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AFL-CIO calls for more action on worker safety

March 16, 2012
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workerA Statement by the Executive Council of the AFL-CIO:

The Occupational Safety and Health Act and the Mine Safety and Health Act promise workers the right to a safe job. Unions and our allies have fought hard to make that promise a reality, winning protections that have made jobs safe, saved hundreds of thousands of lives and prevented millions of workplace injuries and illnesses. But there still is much work to be done.

Many job hazards are unregulated and uncontrolled. Some employers, such as Massey Energy and BP, cut corners and flagrantly violate the law, putting workers in serious danger and costing lives.

The toll on workers, their families and communities is enormous. In 2010, 4,547 workers were killed on the job, and an estimated 50,000 lost their lives due to occupational diseases. For 2010, the Bureau of Labor Statistics (BLS) reported 3.1 million job injuries and illnesses among private-sector workers and 820,000 injuries and illnesses among state and local public employees. But due to underreporting, these numbers understate the problem. The true toll is estimated to be two to three times greater—or 4 million to 12 million injuries and illnesses a year.

The cost of these injuries and illnesses is enormous—approximately $250 billion a year, similar to the economic cost of cancer, according to a new study prepared by the University of California, Davis.

After eight years of neglect and inaction by the Bush administration, the Department of Labor under the Obama administration set an ambitious agenda to develop and issue much-needed standards to protect workers from serious and life-threatening safety and health hazards. At OSHA, new standards to protect workers from silica dust, confined spaces in construction and combustible dust, and to require employers to set up safety and health programs to find and fix hazards, were top priorities. And at MSHA, stronger rules to protect miners from coal dust, silica and underground mining equipment dangers headed the list.

But business groups have fought aggressively to stop these new protections, and in 2011 were joined by the Republican majority in the House of Representatives, which has launched an all-out assault on government regulations. These lawmakers are pushing so-called “regulatory reform” legislation that would make it difficult, if not impossible, to issue any new protections. And they have sought to block individual rules through the budget process, attempting to prohibit OSHA, MSHA and other agencies from moving forward on needed protections. To date, for the most part these efforts have not been successful but, unfortunately, opponents were able to stop OSHA’s injury reporting rule on musculoskeletal disorders through such an attack.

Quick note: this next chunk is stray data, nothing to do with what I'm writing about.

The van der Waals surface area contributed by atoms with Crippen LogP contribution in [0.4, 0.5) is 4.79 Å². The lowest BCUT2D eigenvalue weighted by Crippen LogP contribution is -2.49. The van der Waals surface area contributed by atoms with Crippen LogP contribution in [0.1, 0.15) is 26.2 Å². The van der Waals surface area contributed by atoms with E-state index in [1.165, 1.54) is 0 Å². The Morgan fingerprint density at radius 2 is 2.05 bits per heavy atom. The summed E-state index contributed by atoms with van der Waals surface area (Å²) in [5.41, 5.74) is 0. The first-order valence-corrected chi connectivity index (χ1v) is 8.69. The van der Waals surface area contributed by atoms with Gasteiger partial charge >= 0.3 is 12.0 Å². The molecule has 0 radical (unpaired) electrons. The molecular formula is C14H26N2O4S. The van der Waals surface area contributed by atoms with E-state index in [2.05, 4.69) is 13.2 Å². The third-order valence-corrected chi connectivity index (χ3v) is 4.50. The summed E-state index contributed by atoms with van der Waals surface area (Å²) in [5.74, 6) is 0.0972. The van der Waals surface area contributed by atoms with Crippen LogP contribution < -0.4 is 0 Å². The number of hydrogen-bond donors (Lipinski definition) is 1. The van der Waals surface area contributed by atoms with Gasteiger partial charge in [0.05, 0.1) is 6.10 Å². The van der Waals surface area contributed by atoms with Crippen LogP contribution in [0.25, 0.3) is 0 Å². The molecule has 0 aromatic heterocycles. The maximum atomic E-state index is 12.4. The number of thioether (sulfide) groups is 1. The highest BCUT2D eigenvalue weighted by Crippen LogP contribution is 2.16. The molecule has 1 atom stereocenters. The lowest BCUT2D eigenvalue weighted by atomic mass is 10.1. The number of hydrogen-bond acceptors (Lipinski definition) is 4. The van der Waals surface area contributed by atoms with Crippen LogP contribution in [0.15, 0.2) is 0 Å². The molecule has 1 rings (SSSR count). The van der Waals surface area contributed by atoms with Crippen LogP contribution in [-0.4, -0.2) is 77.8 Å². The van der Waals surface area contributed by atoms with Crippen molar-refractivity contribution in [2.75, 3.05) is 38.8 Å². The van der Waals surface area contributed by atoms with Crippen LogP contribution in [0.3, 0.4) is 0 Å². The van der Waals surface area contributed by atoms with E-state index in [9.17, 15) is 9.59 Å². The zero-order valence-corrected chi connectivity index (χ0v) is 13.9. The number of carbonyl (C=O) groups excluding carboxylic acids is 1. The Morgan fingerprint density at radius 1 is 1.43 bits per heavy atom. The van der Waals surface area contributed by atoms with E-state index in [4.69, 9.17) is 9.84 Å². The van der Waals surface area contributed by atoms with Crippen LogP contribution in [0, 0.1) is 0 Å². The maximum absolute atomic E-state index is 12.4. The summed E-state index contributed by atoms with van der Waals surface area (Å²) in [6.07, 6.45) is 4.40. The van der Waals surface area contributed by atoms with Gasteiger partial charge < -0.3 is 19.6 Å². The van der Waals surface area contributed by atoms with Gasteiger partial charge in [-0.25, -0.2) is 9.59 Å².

Business groups also have intervened aggressively with the Office of Management and Budget (OMB), the gatekeeper on federal regulatory actions, and the Small Business Administration (SBA), which reviews rules for small business impacts, seeking to stop or weaken safety and health protections.

In the face of this intense assault, many safety and health rules have been delayed, particularly at OSHA, and only one new final OSHA standard—the construction cranes and derricks rule—was issued in the last three years. Delays in issuing needed rules leave workers at risk of unnecessary injury, disease and death.

The AFL-CIO is particularly concerned about the extraordinary delay in the development and promulgation of OSHA’s silica dust standard, which is urgently needed to protect workers from silicosis, lung cancer and other diseases. According to public health experts, each year more than 7,000 workers develop silicosis and 200 die as a result of this disabling lung disease. The current rulemaking to protect workers from silica was initiated in 1997, nearly 15 years ago, but years of foot dragging by the Bush administration stalled progress on this rule.

Under the Obama administration, DOL has made the promulgation of a new silica standard a top regulatory priority and worked to move this rule forward. In February 2011, OSHA submitted the draft proposed rule to OMB for review under Executive Order 128666. Under that order, OMB was supposed to complete its review within 120 days. But more than a year later, the draft proposed silica rule still is being held by OMB, with no indication as to when the review will be completed and the proposed rule issued. During this review, more than 30 industry groups have met in private with OMB trying to derail this important standard.

We call on the Obama administration to direct OMB to release the proposed silica rule so the public rulemaking on this important worker health standard can begin, and a final standard to protect workers from silica can be issued without further undue delay. Similarly, the administration must ensure that other priority rules, including MSHA rules on coal dust and underground mining equipment, are issued this year, to ensure these protections are put in place.

The AFL-CIO will do everything possible to see that these important worker safeguards are issued. We will vigorously oppose and fight efforts by business groups and the Republicans in Congress to block these measures through budget riders or other legislative measures. American workers need and deserve safe jobs and protection from injuries, disease and death.

 

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